Spiritual Living

bulbrd-rnbw-spiritual-livingIn the U. S., about 8 in 10 people identify with a religion and/or believe in a higher power or universal spirit. Some people considers themselves “spiritual” but not “religious”, while there are some who claim to be religious but are lacking in spiritual qualities. Some believe  there is no difference between the two, and many wonder what the difference is, if there is one. If you look at the dictionary definitions, they do appear to be much the same:

Religion:

  1. The belief in and reverence for a supernatural power or powers, regarded as creating and governing the universe: respect for religion.
  2. A particular variety of such belief, especially when organized into a system of doctrine and practice: the world’s many religions.
  3. A set of beliefs, values, and practices based on the teachings of a spiritual leader.

Spiritual:

  1. Of, relating to, consisting of, or having the nature of spirit; not material; supernatural: spiritual power.
  2. Of, concerned with, or affecting the soul: spiritual guidance; spiritual growth.
  3. Not concerned with material or worldly things: lead a spiritual life.
  4. Of or belonging to a religion; sacred: spiritual practices; spiritual music.

(Dictionary.com)

The subtle difference between the two lies in definition #3 under Religion: A set of beliefs, values, and practices based on the teachings of a spiritual leader. People can be spiritual without subscribing to a specific religion. It’s a little harder to have religion without spirituality but not impossible. We can see this in those mega-bucks church organizations who profit from the showmanship of “religion” as a front for fund-raising to the tune of several million.

In these Journal pages, the term spirituality may be used interchangeably with spiritual rather than by its dictionary meaning, which defines spirituality as being related to clergy or the holdings of a church.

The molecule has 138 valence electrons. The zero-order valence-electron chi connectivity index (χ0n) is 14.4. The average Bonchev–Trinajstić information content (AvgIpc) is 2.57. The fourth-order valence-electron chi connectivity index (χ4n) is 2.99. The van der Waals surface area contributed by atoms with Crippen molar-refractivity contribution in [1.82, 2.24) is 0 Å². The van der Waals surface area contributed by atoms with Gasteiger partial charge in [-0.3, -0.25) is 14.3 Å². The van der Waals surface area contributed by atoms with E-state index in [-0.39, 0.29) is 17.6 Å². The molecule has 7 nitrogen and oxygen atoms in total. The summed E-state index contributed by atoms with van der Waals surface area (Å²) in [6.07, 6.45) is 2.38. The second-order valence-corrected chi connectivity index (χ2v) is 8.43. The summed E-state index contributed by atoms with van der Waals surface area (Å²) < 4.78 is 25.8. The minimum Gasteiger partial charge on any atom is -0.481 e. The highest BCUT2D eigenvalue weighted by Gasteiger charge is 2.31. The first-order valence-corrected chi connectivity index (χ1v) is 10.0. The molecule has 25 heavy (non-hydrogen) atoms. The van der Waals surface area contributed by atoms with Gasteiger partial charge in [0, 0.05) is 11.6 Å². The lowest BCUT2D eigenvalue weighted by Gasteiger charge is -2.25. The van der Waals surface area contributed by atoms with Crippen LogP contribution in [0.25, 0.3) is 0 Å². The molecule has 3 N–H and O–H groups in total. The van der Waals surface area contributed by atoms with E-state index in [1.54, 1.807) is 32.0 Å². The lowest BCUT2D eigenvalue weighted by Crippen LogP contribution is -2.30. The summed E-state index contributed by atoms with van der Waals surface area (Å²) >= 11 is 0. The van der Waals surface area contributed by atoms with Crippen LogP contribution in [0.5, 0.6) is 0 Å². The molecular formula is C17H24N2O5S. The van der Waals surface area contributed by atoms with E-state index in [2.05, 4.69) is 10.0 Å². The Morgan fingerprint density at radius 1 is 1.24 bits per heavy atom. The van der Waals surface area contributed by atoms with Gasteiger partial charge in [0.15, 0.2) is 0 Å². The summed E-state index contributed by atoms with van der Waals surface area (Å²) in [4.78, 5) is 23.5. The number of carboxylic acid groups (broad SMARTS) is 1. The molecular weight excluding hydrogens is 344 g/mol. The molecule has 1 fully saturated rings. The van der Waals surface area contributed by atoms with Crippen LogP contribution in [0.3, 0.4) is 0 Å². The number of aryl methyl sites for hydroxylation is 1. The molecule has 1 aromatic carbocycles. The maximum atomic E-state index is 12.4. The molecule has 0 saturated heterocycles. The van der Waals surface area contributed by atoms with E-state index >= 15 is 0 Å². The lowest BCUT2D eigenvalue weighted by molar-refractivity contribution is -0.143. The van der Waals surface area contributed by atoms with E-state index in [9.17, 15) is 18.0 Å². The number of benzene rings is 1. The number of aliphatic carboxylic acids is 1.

Spiritual Living begins with your connection to your “inner being” or  “higher self”–the spirit within that guides your principles and values. It’s about becoming or being attuned to a higher power or presence, an energy source of love and peace, as represented by a spiritual entity, leader, or guide of your understanding. Spiritual Living also embraces your connections to a spouse or life partner, children, grandchildren, parents, family, friends, acquaintances, co-workers, organizations, and communities.

Our focus is in this section will be on Spirituality rather than Religion. Religion has become a very sensitive topic on social media these days so our goal here is to create a place of inclusiveness for people of all backgrounds and beliefs, and to avoid judgment, criticism, and “I’m right, you’re wrong” arguments.  (Refer to the Policies page for further guidance on behavior in discussions.)

“Finding Meaning” is one of the twelve dimensions of wellness as defined by the Wellness Inventory and in my opinion is among the most important to Spiritual Living. Finding meaning applies to everything from discovering your life’s purpose to exploring why we become attracted to certain ideas, things, or people. This dimension is one that is very important to behavior and wellness, and one that we’ll talk about in-depth.

So, now we’d like to ask: What does “spiritual living” mean to you?  Leave your reply in the ‘envelope’ below.